As backdrops go, it wasn’t ideal. People were in the streets. Shops and car dealerships were being looted. Tear gas drifted mournfully on the breeze. The advice on the news was fairly unequivocal: Unless you really have to, don’t go into the centre of Brazil’s cities.
The country’s politicians took note. They couldn’t afford not to. What had begun as a dispute over an incremental rise in the cost of public transport ended up at the door of the legislature, in the sparse, Niemeyer-designed public spaces of Brasília.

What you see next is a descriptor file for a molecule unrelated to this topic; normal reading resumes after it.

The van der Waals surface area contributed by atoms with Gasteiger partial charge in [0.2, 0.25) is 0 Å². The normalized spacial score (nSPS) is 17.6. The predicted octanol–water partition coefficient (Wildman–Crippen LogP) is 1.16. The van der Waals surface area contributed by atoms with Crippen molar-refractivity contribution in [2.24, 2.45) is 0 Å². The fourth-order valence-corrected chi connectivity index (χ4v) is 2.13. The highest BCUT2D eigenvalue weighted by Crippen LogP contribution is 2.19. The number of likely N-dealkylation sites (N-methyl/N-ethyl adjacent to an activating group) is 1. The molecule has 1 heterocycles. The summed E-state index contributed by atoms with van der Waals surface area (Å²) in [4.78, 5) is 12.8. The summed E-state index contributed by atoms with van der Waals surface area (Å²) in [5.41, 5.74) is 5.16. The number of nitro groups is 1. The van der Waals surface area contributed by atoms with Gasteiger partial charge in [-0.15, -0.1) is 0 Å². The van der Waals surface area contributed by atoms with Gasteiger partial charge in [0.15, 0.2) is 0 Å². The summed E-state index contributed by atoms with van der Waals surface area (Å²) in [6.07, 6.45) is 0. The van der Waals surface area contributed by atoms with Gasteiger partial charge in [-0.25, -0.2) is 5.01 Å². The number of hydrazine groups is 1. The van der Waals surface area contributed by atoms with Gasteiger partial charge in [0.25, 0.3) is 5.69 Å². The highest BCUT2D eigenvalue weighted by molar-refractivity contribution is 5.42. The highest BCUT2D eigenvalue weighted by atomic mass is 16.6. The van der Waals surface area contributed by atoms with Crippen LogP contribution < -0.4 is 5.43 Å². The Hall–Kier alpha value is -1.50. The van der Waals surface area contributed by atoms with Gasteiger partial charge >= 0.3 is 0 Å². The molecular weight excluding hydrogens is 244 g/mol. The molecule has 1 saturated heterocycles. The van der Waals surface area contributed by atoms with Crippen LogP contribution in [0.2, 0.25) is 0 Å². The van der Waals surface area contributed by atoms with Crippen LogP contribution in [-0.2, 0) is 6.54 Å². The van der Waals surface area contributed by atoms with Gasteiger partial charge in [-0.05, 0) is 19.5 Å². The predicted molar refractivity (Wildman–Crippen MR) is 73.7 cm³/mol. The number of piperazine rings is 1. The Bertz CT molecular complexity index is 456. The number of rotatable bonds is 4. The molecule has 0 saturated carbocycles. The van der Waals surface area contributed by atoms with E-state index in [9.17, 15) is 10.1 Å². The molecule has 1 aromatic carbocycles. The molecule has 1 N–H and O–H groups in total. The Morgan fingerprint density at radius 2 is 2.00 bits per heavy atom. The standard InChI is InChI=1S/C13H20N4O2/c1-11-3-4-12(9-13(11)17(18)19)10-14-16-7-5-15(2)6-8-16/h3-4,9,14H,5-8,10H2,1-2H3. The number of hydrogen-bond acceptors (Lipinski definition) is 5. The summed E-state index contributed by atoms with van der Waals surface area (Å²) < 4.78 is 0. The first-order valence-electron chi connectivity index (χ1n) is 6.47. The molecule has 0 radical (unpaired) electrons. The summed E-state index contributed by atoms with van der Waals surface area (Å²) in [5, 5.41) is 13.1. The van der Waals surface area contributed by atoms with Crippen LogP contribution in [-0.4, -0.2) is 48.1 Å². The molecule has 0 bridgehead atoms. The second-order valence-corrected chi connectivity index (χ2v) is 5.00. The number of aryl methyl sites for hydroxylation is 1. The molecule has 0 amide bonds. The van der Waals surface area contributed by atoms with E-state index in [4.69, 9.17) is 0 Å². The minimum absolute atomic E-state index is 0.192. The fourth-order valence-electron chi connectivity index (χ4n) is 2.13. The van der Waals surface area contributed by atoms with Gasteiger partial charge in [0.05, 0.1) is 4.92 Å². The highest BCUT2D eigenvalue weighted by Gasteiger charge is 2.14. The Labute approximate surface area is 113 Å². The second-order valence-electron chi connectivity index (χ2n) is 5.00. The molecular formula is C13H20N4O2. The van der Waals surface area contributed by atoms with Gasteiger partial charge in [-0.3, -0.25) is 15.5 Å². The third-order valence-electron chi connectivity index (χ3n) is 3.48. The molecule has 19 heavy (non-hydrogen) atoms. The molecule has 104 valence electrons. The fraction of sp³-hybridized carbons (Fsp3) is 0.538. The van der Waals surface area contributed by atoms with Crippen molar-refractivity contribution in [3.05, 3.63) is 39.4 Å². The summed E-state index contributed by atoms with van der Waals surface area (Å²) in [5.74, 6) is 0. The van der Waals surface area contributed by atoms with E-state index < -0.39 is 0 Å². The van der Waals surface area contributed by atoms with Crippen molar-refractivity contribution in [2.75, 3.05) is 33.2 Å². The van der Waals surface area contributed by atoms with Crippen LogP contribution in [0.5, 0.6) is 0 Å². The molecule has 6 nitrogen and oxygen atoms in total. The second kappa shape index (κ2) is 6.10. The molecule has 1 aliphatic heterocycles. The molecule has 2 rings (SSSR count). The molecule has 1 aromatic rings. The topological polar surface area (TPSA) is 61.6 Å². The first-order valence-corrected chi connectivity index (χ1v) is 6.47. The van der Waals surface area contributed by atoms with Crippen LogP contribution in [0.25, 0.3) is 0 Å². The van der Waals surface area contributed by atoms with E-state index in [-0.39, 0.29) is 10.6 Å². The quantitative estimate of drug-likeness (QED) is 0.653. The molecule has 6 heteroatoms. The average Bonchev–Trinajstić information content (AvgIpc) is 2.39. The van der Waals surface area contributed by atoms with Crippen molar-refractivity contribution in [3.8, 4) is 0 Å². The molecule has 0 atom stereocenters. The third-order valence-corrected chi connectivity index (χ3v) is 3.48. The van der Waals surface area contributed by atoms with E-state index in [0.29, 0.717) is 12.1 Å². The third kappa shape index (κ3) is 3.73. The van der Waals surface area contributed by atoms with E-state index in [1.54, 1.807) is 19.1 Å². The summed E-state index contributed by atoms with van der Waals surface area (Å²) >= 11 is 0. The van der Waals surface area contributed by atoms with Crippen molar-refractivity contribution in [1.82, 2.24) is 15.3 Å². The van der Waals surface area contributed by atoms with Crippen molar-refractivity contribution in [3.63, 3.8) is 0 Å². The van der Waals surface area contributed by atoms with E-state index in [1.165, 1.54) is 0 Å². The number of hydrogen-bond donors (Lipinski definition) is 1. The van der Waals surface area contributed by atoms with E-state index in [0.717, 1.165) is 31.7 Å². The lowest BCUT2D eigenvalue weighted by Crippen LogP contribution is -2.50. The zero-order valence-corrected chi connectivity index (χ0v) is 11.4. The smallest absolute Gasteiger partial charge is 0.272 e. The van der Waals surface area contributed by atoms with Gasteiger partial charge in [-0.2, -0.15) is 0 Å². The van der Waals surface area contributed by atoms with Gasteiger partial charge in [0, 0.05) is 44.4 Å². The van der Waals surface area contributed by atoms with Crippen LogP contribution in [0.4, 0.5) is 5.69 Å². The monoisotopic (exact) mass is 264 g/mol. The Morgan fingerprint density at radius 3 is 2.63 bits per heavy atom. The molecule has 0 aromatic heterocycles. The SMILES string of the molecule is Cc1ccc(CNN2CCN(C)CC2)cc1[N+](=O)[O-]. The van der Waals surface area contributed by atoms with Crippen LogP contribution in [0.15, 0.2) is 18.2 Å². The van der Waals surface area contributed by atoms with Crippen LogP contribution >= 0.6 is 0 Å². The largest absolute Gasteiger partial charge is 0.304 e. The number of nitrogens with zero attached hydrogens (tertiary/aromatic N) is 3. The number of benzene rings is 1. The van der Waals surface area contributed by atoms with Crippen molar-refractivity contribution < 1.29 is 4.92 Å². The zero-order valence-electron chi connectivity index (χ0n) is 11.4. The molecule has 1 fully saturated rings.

No, the circumstances did not seem perfect for Luiz Felipe Scolari and his Brazil players. If the Confederations Cup was designed to be a dry run for the host nation on a logistical level, the Seleção were also keen to get into good habits. After the disappointment of the 2010 World Cup, the 2011 Copa América and the 2012 Olympic Games, 2013 was always likely to be important. The political situation initially seemed like an unwelcome distraction.
Read the rest of this article, my opening contribution to ESPN FC's network of World Cup blogs, here.